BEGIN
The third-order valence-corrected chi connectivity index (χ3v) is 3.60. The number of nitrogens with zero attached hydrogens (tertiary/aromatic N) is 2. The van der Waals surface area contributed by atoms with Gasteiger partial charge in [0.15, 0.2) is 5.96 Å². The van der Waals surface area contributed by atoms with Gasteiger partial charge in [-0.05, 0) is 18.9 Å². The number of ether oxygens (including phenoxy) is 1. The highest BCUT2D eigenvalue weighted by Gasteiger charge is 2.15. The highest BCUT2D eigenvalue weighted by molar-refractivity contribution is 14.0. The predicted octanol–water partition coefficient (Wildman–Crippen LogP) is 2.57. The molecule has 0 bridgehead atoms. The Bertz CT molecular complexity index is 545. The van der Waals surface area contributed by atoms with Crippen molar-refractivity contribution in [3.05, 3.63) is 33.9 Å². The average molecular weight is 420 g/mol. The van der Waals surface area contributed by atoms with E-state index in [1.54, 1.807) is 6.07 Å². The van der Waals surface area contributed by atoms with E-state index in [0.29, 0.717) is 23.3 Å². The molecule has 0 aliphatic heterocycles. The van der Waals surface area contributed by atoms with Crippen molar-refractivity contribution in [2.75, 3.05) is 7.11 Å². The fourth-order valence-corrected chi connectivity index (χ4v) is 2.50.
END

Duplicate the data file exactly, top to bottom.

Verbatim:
The third-order valence-corrected chi connectivity index (χ3v) is 3.60. The number of nitrogens with zero attached hydrogens (tertiary/aromatic N) is 2. The van der Waals surface area contributed by atoms with Gasteiger partial charge in [0.15, 0.2) is 5.96 Å². The van der Waals surface area contributed by atoms with Gasteiger partial charge in [-0.05, 0) is 18.9 Å². The number of ether oxygens (including phenoxy) is 1. The highest BCUT2D eigenvalue weighted by Gasteiger charge is 2.15. The highest BCUT2D eigenvalue weighted by molar-refractivity contribution is 14.0. The predicted octanol–water partition coefficient (Wildman–Crippen LogP) is 2.57. The molecule has 0 bridgehead atoms. The Bertz CT molecular complexity index is 545. The van der Waals surface area contributed by atoms with Crippen molar-refractivity contribution in [3.05, 3.63) is 33.9 Å². The average molecular weight is 420 g/mol. The van der Waals surface area contributed by atoms with E-state index in [1.54, 1.807) is 6.07 Å². The van der Waals surface area contributed by atoms with E-state index in [0.29, 0.717) is 23.3 Å². The molecule has 0 aliphatic heterocycles. The van der Waals surface area contributed by atoms with Crippen molar-refractivity contribution in [2.75, 3.05) is 7.11 Å². The fourth-order valence-corrected chi connectivity index (χ4v) is 2.50.